There are very rare occasions when the arrival of a steam locomotive can bring out the worst in people and such was the case on Saturday 17th February, perhaps the worst day of the year. The day started well, a pair of vintage diesels ran northbound non-stop from Gloucester to Carlisle and attracted a small crowd. In the opposite direction a London bound steam Charter arrived hauled by 45699`Galatea’. As the train stopped for water many of the passengers disembarked and crossed the bridge hoping to obtain their photographs. A large crowd gathered at the platform end but one photographer who was not a passenger took exception to being given safety advice from the station supervisor and physically attacked him. Police were quickly on the scene and the man was arrested and removed from the station. When he appeared in court some weeks later he was fined £100, he also had to pay £85 costs and £100 compensation.

Another problem with steam locomotives apart from attracting angry photographers is that they need water. Early in March news began to emerge of a dispute regarding the use of Appleby water tower which hitherto all steam locomotives had used when working south. The dispute materialised and the last locomotive to take water was `Galatea’ on that fateful Saturday 17th February and it wasn’t until August 11th when `Union of South Africa’ next used the facility. Although the dispute is reportedly resolved only one other locomotive took water from the tower during the remainder of the year, this was Wednesday 10th October. On this occasion 8F 48151 was severely delayed with a train bound for Bedford, the loco was watered in the dark and eventually disappeared into the night, very atmospheric.

Highlight of the summer was Saturday August 11th when to mark the 50th anniversary of the last British Rail worked steam train, three steam hauled trains arrived creating a gala atmosphere. By coincidence the 50th Charter train of the year was `Galatea’ hauling the `Cumbrian Mountain Express’. So many people were on the platforms that day that British Transport Police were in attendance for crowd safety.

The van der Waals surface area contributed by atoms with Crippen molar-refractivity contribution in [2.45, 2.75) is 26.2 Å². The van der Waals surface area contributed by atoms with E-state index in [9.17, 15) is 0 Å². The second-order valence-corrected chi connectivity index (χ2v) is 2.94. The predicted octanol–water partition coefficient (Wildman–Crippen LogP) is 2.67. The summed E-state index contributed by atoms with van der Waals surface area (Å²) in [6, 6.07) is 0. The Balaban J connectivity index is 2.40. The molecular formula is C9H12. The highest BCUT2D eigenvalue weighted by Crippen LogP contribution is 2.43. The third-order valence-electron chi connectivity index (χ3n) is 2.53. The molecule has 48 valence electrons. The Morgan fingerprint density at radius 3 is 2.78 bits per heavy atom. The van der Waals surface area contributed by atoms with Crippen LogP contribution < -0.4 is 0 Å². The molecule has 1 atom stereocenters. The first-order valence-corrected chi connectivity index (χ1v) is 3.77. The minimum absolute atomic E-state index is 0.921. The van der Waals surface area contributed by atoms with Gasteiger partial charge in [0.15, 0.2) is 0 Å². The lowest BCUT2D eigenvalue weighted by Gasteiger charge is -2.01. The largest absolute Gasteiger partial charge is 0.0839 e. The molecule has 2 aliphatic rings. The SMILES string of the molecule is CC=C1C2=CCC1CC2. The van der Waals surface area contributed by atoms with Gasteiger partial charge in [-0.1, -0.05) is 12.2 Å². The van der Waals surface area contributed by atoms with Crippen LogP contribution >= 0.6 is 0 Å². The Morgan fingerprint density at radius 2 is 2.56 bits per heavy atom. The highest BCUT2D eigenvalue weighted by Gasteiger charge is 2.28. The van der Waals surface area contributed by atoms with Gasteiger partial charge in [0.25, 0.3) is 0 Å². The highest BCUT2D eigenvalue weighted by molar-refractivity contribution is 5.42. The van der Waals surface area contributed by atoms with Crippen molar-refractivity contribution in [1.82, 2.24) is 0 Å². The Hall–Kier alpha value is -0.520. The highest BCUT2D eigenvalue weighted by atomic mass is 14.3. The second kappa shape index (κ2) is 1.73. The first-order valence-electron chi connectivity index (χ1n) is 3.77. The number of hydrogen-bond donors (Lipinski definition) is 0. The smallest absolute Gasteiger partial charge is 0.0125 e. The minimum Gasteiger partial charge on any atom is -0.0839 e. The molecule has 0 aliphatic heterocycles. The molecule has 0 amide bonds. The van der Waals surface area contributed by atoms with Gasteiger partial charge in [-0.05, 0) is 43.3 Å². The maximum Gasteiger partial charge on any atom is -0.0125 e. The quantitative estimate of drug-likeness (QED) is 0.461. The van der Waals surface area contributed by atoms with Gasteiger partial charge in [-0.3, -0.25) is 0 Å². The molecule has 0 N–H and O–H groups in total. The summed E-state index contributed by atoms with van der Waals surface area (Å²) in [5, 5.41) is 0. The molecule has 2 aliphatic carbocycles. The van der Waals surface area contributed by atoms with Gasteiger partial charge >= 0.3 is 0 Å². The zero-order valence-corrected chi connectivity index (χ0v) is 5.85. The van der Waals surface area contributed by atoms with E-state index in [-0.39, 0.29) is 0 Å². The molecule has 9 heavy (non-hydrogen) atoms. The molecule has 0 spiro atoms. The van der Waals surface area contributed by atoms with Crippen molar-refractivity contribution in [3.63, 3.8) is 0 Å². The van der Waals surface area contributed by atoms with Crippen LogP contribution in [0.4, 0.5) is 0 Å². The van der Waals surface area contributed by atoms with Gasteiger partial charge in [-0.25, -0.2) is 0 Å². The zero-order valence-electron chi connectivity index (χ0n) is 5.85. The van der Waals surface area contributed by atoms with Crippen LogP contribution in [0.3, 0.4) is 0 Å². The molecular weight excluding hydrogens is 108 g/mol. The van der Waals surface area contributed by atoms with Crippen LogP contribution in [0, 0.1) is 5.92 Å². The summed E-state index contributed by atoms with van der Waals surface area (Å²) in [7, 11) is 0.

On the evening of Saturday 8th September the `Belmond Royal Scotsman’ visited Appleby, staying overnight in the sidings including its passengers. This train is perhaps the most luxurious on the UK rail network, two locomotives, ten `State Cars’ carrying just 17 guests with 14 stewards. The guests all of whom were American left Appleby by luxury coach on Sunday morning. The train later moved on to Penrith where passengers rejoined following a cruise on the Lakes, from there they continued their journey into Scotland.

The final Charter train of 2018 arrived on Saturday 22nd December; the locomotive was `Flying Scotsman’ which was met by a very large crowd including Father Christmas and his helpers. The train was made up of 12 carriages and remained at Appleby for around an hour creating a wonderful festive atmosphere.

We have been very fortunate during 2018 to see eight different types of steam locomotives, all of which stopped at Appleby. The most frequent visitors were `Galatea’ and the 8F both with 16 trips each.

The year 2019 looks promising with numerous steam Charters already booked for the first quarter, the first one is due on Saturday 26th January.  There truly is a lot more to Appleby than just the famous horse fair.